I seem to be in the reading sequels to my favorite books of last year mode. For the record--a freaking awesome mode to be in. Graceling was one of my very favorite reads of 2008 and the year's best YA I would venture to say. And before you get all up in arms, let me assure you I enjoyed The Hunger Games as much as the next person. But Graceling was just the one, you know? And I have this feeling that Kristin Cashore is something special. I was positively thrumming with anticipation when I heard she had a second book to follow. And it's the one I chose to take home with me on the plane ride home from BEA. Fire is, in point of fact, a prequel to Graceling and takes place 30 years or so prior to Katsa and Poe's story. It is also set in an entirely different land, though definitely in the same world, and (as I am sure you have already heard) a certain terrifyingly familiar character from Graceling makes an appearance in Fire. Otherwise, it is its own story and it stands completely on its own feet.
Fire is a monster. A human monster. And the last of her kind. In her homeland, the Dells, there are all manner of monsters from lizards and mosquitoes to leopards and raptors. But they all have one thing in common--their incomparable beauty. These creatures come in a gorgeous riot of color and texture and are so beautiful they literally impede rational thought in the humans they come into contact with. With the ability to control the minds of those around them, they inspire an uncomfortable (at times deadly) mixture of fear, hatred, and absolute longing in the people of the Dells. And no one is more hated or sought after than Fire. Her father was King Nax's most trusted advisor and closest friend. He was also the one responsible for the king's untimely death and for the current chaotic state of the realm. When Fire's service is requested on behalf of the young King Nash and his brother and war commander Brigan, Fire is thrust out of her quiet life and into a mounting war. Forced to reconcile her questionable abilites with her own demanding conscience, she is immediately caught between right and wrong, a dark past and uncertain present, and a pair of brothers determined to win at all costs.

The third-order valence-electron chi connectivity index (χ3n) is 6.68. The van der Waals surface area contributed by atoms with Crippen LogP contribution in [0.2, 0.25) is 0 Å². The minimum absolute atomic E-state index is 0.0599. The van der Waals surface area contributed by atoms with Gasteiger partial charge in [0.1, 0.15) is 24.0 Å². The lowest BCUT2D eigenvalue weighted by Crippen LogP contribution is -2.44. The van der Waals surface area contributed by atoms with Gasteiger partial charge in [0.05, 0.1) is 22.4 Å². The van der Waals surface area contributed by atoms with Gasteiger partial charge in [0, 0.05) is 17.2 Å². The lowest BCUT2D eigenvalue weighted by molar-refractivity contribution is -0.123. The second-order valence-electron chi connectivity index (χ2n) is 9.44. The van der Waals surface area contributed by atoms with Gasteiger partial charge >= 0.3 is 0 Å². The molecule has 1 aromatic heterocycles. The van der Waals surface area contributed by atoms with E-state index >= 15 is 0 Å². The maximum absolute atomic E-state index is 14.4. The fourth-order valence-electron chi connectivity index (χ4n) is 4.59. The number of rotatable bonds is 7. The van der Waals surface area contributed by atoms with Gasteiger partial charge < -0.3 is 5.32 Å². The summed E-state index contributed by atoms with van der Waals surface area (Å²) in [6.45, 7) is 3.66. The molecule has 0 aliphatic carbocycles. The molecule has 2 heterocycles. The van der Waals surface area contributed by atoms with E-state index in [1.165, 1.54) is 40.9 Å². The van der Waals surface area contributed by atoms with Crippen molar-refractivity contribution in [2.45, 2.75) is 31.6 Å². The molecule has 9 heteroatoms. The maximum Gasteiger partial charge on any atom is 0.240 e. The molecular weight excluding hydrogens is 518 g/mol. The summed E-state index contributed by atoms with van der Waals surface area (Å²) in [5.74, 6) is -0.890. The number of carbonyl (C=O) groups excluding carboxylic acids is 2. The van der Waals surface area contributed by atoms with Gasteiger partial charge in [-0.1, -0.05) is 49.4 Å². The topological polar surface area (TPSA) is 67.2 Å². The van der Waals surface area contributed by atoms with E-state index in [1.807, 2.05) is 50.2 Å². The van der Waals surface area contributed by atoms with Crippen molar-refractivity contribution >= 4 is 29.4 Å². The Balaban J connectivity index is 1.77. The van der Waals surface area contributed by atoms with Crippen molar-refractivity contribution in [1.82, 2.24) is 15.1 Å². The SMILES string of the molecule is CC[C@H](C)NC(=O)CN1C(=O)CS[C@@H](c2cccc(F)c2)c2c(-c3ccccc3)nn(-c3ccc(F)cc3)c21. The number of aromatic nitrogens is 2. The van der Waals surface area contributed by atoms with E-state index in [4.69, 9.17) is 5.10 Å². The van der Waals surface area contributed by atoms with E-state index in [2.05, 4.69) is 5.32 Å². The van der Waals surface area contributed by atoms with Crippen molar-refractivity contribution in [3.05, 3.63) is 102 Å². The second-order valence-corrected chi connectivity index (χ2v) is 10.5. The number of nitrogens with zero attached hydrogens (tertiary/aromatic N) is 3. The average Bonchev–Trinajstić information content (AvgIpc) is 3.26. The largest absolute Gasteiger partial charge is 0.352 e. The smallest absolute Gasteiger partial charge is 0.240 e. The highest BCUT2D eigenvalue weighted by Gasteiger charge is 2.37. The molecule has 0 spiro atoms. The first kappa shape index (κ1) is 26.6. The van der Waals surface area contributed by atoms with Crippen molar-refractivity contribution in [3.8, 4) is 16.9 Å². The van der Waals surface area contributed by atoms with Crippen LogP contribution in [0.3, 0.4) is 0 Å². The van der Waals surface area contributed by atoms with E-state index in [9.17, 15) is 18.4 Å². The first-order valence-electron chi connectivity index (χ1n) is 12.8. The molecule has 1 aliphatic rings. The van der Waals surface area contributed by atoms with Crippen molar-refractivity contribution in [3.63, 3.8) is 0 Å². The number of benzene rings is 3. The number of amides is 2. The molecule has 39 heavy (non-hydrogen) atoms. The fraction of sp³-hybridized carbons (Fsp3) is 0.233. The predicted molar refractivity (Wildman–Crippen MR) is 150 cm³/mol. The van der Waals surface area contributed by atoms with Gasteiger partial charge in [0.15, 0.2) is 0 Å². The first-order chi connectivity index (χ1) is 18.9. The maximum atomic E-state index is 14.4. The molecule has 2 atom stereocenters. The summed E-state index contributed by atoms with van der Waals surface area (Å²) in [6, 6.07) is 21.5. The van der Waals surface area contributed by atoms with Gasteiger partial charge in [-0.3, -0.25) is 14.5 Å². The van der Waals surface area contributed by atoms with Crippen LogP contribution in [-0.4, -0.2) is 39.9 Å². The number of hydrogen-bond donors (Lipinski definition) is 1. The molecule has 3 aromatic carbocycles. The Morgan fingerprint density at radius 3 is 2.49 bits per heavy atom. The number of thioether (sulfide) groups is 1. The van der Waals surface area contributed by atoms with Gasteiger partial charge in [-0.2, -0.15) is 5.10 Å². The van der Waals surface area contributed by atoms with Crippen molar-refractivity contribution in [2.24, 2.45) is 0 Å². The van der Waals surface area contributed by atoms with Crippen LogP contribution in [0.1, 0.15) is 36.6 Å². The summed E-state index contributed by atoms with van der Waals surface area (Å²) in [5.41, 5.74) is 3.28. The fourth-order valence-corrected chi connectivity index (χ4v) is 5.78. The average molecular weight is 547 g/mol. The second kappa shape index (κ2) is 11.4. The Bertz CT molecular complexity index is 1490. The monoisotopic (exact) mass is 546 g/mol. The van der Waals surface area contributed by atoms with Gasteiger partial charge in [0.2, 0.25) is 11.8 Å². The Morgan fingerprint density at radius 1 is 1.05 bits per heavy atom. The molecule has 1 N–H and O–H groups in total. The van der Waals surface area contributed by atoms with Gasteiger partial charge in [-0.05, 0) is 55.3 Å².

This book made short work of me. There was just so much hope inside me wrapped around how good it would be and when it turned out to be approximately ten times better than all that wrapped up hope....well....I was a goner. I looked forward all day long to the moment I could crawl back in bed and read more about the Dells and Fire and Brigan and Archer. And the list goes on. These characters are breathtakingly real and the way the gorgeous, understated writing tugs and pulls and builds a complex and lovely world around them makes the whole package irresistable. Best of all, Fire herself struck a chord deep within me and I held my breath as I watched her move through her world, worried she wouldn't meet with enough care, hoping someone in the messy throng of plotting, planning, warring kings and soldiers would recognize her for what she was. Like Katsa before her, she is so very strong, an outcast her entire life, and yet she never turns her back on those who need her. Even when they have no idea how desperately they do. Even when she herself is afraid. Fire is, wait for it, even better than its predecessor. It's subtle and thoughtful and throbbing with genuine emotion--three qualities I often find lacking in my reading. It is, without a doubt, the most difficult of combinations to achieve, but when the right note is struck....magic.